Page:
Who Do You Think You Are?: Trace Your Family History Back to the Tudorsby Anton Gill, Nick Barratt
To accompany the third series of the award-winning BBC television series, which moves to BBC 1 having gained viewing figures of over 6 million on BBC 2, this book gives the amateur genealogist all the tools to trace their ancestors back over six centuries, taking them on a fascinating historical journey into the past.For the first time in a popular genealogy book,… See more details below
To accompany the third series of the award-winning BBC television series, which moves to BBC 1 having gained viewing figures of over 6 million on BBC 2, this book gives the amateur genealogist all the tools to trace their ancestors back over six centuries, taking them on a fascinating historical journey into the past.For the first time in a popular genealogy book, author Anton Gill and Who Do You Think You Are? family history expert Nick Barratt have created a wonderfully readable book which takes the reader back through time past the usual family tree landmark of 1837, when birth, marriage and death registration were made mandatory, to allow the reader to trace their ancestors back to Tudor times.Much more detailed than the previous tie-ins, this book will explore the history which led to the dispersion of the population, it will look at local genealogy and connect the history of Britain with the people who lived during the times and the records they left. Whether your 17th-century ancestor was a merchant seamen listed on the muster rolls, or of a trade registered through the Livery guilds of Newcastle, Yorkshire or London; a midwife licensed by the church from medieval times (in case they had to baptise a sick baby at birth); an alehouse owner (victualler) who was licensed from the 1500s onwards; or an afro-Caribbean immigrant from the 1700s, this book fills the gaps in your family tree and gives you the resources to search out your medieval ancestors.This book is a guide to tracing your family tree back for six centuries, into the time of Tudor kings and peasant uprisings, through a fascinating array of historical resources.It is also a fascinating social history of the peoples of the United Kingdom and how they were shaped by the events of their times.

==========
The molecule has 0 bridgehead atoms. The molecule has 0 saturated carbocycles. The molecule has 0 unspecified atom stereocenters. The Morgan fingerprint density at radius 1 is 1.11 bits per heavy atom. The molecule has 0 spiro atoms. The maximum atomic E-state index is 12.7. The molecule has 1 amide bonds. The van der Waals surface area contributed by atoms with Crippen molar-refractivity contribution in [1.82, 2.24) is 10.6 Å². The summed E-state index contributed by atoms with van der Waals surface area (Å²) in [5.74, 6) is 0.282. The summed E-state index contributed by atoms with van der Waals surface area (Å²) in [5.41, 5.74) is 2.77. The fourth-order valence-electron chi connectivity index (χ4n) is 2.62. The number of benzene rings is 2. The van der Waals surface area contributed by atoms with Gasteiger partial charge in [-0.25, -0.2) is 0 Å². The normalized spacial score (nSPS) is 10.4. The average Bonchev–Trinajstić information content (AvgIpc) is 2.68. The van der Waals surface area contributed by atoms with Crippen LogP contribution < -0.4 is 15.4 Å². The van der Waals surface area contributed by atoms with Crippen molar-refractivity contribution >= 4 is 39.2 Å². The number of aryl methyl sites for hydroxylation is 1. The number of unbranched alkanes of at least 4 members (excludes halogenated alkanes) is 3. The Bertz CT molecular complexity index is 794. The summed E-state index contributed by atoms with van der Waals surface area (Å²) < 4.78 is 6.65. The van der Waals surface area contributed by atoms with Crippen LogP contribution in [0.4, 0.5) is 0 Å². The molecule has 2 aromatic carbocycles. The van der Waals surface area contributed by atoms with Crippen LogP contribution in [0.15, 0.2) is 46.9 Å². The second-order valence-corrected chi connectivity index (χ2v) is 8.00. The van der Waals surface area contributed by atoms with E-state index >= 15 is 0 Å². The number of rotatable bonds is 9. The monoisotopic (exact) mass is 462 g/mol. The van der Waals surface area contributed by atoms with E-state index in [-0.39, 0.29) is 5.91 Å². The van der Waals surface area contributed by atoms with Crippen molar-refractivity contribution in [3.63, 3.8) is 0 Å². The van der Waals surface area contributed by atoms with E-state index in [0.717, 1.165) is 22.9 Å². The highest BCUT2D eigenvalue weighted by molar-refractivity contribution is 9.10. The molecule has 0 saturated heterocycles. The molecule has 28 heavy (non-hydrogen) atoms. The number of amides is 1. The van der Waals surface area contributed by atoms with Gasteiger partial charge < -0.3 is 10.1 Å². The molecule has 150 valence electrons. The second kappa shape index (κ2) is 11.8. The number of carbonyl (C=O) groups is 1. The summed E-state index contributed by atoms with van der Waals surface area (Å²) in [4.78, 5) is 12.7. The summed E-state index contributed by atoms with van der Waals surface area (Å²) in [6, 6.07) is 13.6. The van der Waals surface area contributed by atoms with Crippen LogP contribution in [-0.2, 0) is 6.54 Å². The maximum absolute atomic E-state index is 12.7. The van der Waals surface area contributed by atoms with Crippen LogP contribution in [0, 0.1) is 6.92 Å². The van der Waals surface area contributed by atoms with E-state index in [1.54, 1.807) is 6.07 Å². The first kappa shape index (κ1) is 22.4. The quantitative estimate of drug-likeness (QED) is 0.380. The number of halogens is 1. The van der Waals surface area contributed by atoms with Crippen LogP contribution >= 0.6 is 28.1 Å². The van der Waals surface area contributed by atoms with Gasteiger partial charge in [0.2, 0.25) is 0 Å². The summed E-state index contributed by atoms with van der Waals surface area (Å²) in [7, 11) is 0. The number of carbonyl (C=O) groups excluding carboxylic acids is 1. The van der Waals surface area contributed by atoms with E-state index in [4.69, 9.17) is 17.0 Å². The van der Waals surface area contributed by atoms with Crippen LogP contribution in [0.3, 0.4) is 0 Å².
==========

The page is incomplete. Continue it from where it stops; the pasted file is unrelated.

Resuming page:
In this companion book to the series of a popular BBC television program bearing the same title, historians Gill and Barratt highlight British family history and records from the time of Henry VIII to the early 1800s. Part 1 provides tips on how to begin one's family history research and a general overview of early records through the advent of more official recordkeeping that began around 1837. Part 2 describes by periods of time important social, political, military, and religious events and how these events affected the lives of one's ancestors. Part 3 contains lists of useful web sites, addresses, recommended genealogy and history books, a roster of contemporary British authors, monarchs and prime ministers, and a "What's In a Name?" list of meanings for some 500 surnames. Interspersed throughout are the family history stories of eight well-known British citizens ranging from former track star Colin Jackson to cooking goddess Nigella Lawson.
Elaine M. Kuhn
- HarperCollins UK
- Publication date:
- Edition description:
- TV tie-in edition
- Product dimensions:
- 7.50(w) x 9.50(h) x 0.89(d)
Meet the Author
Anton Gill has written several plays and features for radio and television, novels and many distinguished works of non-fiction, including The Journey Back From Hell: Conversations with Concentration Camp Survivors, which won the H.H. Wingate Prize in 1988. He has also written Berlin To Bucharest; An Honourable Defeat: A History Of The German Resistance To Hitler; And The Devil’s Mariner: A Biography Of William Dampier.Dr Nick Barratt trained as a medieval historian and now acts as a historical consultant and researcher in the media. He has been the primary genealogist on Who Do You Think You Are? From the first series and was consultant on the Bafta nominated Seven Wonders of the Industrial World. He is also a columnist for the ‘Daily Telegraph’.
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